“The baby is crying,” my husband, Paul, helpfully says to me, someone who also has functioning ears.
“Maybe he needs a change.” Why is it my responsibility to determine why the baby is crying? I think. “Could you please change him?” I humbly request.
To which Paul responds, “Sure, in a few.”
The baby keeps crying. I can’t stand the sound, so I stop doing the laundry, walk over to the swing and pick him up.
His wails reduce in volume, but he’s still whimpering.
“Can you change him now?” I ask Paul, growing irritated. I’ve done the last three changes and just want to get back to the laundry.
“Where are the size 3 diapers?” he asks me. I know where they are. Why doesn’t he? “We’re out of wipes,” he adds. I break open a new package for him. “This Desitin is goopy.”
And the baby is crying.
So I just change him myself.
“If I ask my husband to change a nappy he’ll happily do it … but asking often takes as much energy as changing it … so why not just do it myself?” This was the question that Australian author and blogger Constance Hall posed in a now-viral Facebook post about the “injustice” that is carrying the mental load as a mom to a baby. This is her fifth child, her first with her second husband, and yet his inability or unwillingness to take action when the baby needs something seems nearly universal among my circle of mom friends, all married to their original spouses.
It’s not that we’ve wed incapable or unwilling guys. They’re lovely, and in almost all cases, more progressive and interested in childcare than their own fathers. Still, they become helpless or simply not as attuned to what the kid might possibly want as mothers seem required to be. Sure, some of it might be biological. After all, only a mom can feel the discomfort in her chest when it’s been a few hours since her baby has nursed. Most of it, though, is not.
Take, for instance, the mentally taxing task of packing a diaper bag. I can’t imagine an evolutionary reason for a mom to be more familiar with the SkipHop backpack and its contents. But when we were running late to go somewhere the other day and I was feeding our baby upstairs in the nursery, I asked my husband, who was downstairs, if he was ready to go.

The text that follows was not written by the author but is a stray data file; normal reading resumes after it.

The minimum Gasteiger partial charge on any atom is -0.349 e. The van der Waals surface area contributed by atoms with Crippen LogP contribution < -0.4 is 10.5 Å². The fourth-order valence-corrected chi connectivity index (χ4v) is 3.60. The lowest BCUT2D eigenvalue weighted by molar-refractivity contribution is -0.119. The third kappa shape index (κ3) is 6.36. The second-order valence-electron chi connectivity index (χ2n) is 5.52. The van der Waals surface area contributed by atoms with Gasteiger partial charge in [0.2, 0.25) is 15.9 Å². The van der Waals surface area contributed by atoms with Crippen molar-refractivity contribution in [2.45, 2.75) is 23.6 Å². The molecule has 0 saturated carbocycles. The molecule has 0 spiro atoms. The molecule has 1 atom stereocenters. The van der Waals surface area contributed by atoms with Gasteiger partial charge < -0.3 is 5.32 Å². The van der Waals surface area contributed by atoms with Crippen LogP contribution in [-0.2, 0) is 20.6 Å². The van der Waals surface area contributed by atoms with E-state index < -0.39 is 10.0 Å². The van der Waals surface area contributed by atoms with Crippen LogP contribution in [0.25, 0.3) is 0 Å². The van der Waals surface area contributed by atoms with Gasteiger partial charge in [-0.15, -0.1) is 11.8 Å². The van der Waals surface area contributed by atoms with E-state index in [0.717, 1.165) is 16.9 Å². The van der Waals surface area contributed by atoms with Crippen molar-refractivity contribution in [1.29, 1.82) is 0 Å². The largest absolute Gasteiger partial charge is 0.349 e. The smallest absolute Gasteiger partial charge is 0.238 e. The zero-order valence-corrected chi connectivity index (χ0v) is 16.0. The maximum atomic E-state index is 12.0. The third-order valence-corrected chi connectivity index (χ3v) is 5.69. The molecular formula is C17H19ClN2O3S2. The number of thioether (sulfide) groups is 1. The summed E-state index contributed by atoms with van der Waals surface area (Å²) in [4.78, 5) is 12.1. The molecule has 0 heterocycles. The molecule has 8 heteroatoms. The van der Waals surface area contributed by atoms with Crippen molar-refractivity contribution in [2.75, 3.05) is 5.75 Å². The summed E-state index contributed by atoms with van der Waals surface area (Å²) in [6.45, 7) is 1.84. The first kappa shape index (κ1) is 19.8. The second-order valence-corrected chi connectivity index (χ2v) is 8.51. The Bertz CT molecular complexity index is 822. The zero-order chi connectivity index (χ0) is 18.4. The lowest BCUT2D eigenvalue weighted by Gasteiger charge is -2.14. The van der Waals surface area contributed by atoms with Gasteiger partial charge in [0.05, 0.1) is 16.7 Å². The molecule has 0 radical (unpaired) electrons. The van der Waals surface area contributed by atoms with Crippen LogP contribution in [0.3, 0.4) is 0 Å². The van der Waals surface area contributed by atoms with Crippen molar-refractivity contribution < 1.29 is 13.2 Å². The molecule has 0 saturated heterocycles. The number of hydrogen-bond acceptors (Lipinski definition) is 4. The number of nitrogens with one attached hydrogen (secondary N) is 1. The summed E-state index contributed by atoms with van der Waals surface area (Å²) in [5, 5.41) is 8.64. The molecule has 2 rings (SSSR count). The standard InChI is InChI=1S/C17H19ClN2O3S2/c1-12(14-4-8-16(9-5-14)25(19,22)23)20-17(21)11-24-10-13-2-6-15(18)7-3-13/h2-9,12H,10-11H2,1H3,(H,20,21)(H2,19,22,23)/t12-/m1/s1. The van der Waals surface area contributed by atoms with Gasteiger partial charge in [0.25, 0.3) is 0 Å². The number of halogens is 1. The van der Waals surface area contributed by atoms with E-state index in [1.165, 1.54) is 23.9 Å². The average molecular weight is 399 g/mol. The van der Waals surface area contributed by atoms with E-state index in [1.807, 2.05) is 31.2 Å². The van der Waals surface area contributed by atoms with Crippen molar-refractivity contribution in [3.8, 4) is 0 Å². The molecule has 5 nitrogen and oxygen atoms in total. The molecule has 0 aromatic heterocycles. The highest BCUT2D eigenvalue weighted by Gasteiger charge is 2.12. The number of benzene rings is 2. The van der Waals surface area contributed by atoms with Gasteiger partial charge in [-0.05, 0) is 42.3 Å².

“Pretty much,” he professed.
Meanwhile, there was still so much to do for the baby.
“Could you please pack the diaper bag?” I shouted down to him.
“I don’t know what goes in it,” he said.
“Diapers, wipes, a bib, a burp cloth—”
He cut me off. “I don’t know where anything is.”
Those six words. I clenched my teeth. I closed my eyes. I sighed. The baby would unlatch every time I called down to Paul, and this nursing session had already gone on too long. So it was time to go digital with my response. This is the actual IM I sent my husband.
Does that IM make me sound bitchy? Probably. (And I still don’t know why the burp cloths were in the swing.) But we don’t live in a palatial estate where diapers can be in 37 different places. And Paul’s a smart guy who has changed our sons’ diapers. He knows where we keep these essentials. I don’t know why his memory goes whenever I ask him to chip in with chores. All I know is that, while it’s challenging to keep track of everything a baby needs, it shouldn’t be any harder for him than it is for me, the one whose brain is forever changed from her two pregnancies.
I’m grateful he’s willing to pitch in, but it doesn’t matter much if I have to do all the thinking for him. Rest assured, if he asks me where any of the baby essentials are again, I will refer him to that IM.